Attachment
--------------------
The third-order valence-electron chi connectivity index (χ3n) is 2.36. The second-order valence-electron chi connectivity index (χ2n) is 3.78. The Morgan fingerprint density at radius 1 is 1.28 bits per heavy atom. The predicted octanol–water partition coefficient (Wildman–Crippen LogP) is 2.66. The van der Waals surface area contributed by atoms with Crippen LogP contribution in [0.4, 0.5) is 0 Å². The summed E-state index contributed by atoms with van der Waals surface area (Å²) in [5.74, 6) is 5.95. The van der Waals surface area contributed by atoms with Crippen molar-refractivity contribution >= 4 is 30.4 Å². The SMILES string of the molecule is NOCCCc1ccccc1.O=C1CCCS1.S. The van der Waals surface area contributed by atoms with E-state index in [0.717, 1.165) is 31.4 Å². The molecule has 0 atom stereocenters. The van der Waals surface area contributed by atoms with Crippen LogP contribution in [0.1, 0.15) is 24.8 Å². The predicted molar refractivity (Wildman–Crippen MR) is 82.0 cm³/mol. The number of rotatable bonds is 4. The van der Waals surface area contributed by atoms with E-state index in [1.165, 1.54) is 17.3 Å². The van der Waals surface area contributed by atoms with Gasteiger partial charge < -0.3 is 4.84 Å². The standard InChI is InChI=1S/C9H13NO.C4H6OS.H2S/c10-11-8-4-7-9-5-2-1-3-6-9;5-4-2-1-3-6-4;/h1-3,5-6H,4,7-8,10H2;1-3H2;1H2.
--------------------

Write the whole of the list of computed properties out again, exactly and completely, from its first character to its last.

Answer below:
The third-order valence-electron chi connectivity index (χ3n) is 2.36. The second-order valence-electron chi connectivity index (χ2n) is 3.78. The Morgan fingerprint density at radius 1 is 1.28 bits per heavy atom. The predicted octanol–water partition coefficient (Wildman–Crippen LogP) is 2.66. The van der Waals surface area contributed by atoms with Crippen LogP contribution in [0.4, 0.5) is 0 Å². The summed E-state index contributed by atoms with van der Waals surface area (Å²) in [5.74, 6) is 5.95. The van der Waals surface area contributed by atoms with Crippen molar-refractivity contribution >= 4 is 30.4 Å². The SMILES string of the molecule is NOCCCc1ccccc1.O=C1CCCS1.S. The van der Waals surface area contributed by atoms with E-state index in [0.717, 1.165) is 31.4 Å². The molecule has 0 atom stereocenters. The van der Waals surface area contributed by atoms with Crippen LogP contribution in [0.1, 0.15) is 24.8 Å². The predicted molar refractivity (Wildman–Crippen MR) is 82.0 cm³/mol. The number of rotatable bonds is 4. The van der Waals surface area contributed by atoms with E-state index in [1.165, 1.54) is 17.3 Å². The van der Waals surface area contributed by atoms with Gasteiger partial charge < -0.3 is 4.84 Å². The standard InChI is InChI=1S/C9H13NO.C4H6OS.H2S/c10-11-8-4-7-9-5-2-1-3-6-9;5-4-2-1-3-6-4;/h1-3,5-6H,4,7-8,10H2;1-3H2;1H2.